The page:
I don't think anyone has ever asked me what the worst part of all of this has been. But if anyone ever does, my answer would be that it was the public schools. A link to the following trailer, a prize-winner at the Vail Film Festival, and, I guess, looking for a distributor, is something I've just seen, my head in the sand as it's been these last few weeks and months. The title of the film is "Certain Proof: A Question of Worth." I don't cry about much anymore, but I did when I watched this--all of those memories are still raw, my shock and anger still there, just below the surface:
From the moment Robert entered preschool, I had to prove, or he had to prove, that he was worth something. Just to sit at the table. For years and years, it was like this. And he entered the public school system in the fall of 2000, before the current era of why-do-I-have-to-pay-for-it politics. Only disabled children have to prove they're 'worth' something--and worth sometimes becomes a moving target--before they can enter and while they proceed through elementary school. Typically developing children do not, no matter how bright or dull they seem to be. I used to wish, rather bitterly, that every parent was forced, upon entry to kindergarten, to submit their child to a test that would determine the educational outcome of their child. As in, we can see by Debbie's vocabulary base at this point that she will only be capable of going to community college--so we'll prepare the transfer paperwork to send her to the appropriate school.
My son didn't have a diagnosis, and, even if he did, it seemed outrageous to me that anyone could predict who he would be at 18 when he was only five.
The problem with educating children with disabilities is that teachers and administrators assume that the fact that they have a disability is their educational commonality. And, therefore, it makes sense to segregate them in a single classroom. Or teach them in isolation, away from the stimulation of their typically developing peers. After living in this world now for close to 13 years, I can tell you, emphatically, that all disabled children are different, that their disabilities differ one from the other, that educating them is a matter of teaching to them as individuals, and that, for the majority of children with disabilities, even the most severely disabled, being taught in an inclusion classroom with individual supports will get them the farthest down the road.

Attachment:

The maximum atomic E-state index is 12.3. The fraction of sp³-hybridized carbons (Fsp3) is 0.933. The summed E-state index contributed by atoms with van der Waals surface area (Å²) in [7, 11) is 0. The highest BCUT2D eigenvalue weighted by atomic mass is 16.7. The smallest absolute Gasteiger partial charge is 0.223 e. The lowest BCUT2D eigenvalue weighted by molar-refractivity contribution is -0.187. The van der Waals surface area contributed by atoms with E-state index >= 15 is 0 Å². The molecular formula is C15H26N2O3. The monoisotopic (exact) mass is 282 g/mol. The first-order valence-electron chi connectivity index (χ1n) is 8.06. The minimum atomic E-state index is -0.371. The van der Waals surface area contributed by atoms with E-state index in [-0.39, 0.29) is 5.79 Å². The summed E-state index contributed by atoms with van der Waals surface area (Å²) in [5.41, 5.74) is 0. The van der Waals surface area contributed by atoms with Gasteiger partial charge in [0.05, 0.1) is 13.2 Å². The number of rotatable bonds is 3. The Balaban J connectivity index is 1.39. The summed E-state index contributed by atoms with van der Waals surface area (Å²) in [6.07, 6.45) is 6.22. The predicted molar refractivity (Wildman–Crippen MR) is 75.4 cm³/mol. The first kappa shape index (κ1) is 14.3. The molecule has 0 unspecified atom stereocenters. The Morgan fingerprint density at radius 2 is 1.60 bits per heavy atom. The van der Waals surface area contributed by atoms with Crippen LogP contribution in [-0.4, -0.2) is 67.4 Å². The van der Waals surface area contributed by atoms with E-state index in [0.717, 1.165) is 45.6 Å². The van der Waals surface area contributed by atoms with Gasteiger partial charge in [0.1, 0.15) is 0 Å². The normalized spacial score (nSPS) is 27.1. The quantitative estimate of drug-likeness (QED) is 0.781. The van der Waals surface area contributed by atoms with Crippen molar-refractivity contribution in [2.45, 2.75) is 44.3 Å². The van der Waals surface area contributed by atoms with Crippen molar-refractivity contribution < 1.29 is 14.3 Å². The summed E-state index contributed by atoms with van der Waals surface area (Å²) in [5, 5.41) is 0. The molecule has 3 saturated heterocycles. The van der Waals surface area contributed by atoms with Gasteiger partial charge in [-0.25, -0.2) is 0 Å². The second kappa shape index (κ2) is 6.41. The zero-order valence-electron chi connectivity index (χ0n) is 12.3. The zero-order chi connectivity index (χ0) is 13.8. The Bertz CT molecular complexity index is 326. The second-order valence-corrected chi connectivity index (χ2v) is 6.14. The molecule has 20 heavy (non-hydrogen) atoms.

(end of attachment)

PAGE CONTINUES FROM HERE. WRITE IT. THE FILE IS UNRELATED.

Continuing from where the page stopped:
I've had to listen, over the years, as a school physical therapist (who had probably never refreshed her credentials in over ten years) tried to insist that she had the observational powers of a neurologist. As his first grade teacher told me that there was no need to explore other communication devices because raising one hand for yes and one hand for no was all that Robert would ever need. As a special ed representative from the County, at a meeting where we were all lawyered up, told us that dry-erase boards were sufficient for Robert and repeated, like a mynah bird, low tech, low tech, until I thought it possible I might just leap onto the table and slap her. As an aide assigned to Robert told me that she didn't have to put Robert into his Halloween costume for the school parade after I had carefully packed it in his backpack. As the same aide told me all she was required to do was push Robert into the classroom and park his wheelchair. As his kindergarten and first grade teachers repeatedly ignored my suggestions for adapting his homework using PCS tiles (how his work had been adapted in his public special needs preschool), and ignored my suggestions meaning they simply did not respond to the notes I sent into school or to my emails.
I could go on, but I think we've probably all had a sizable dose of pathos for today.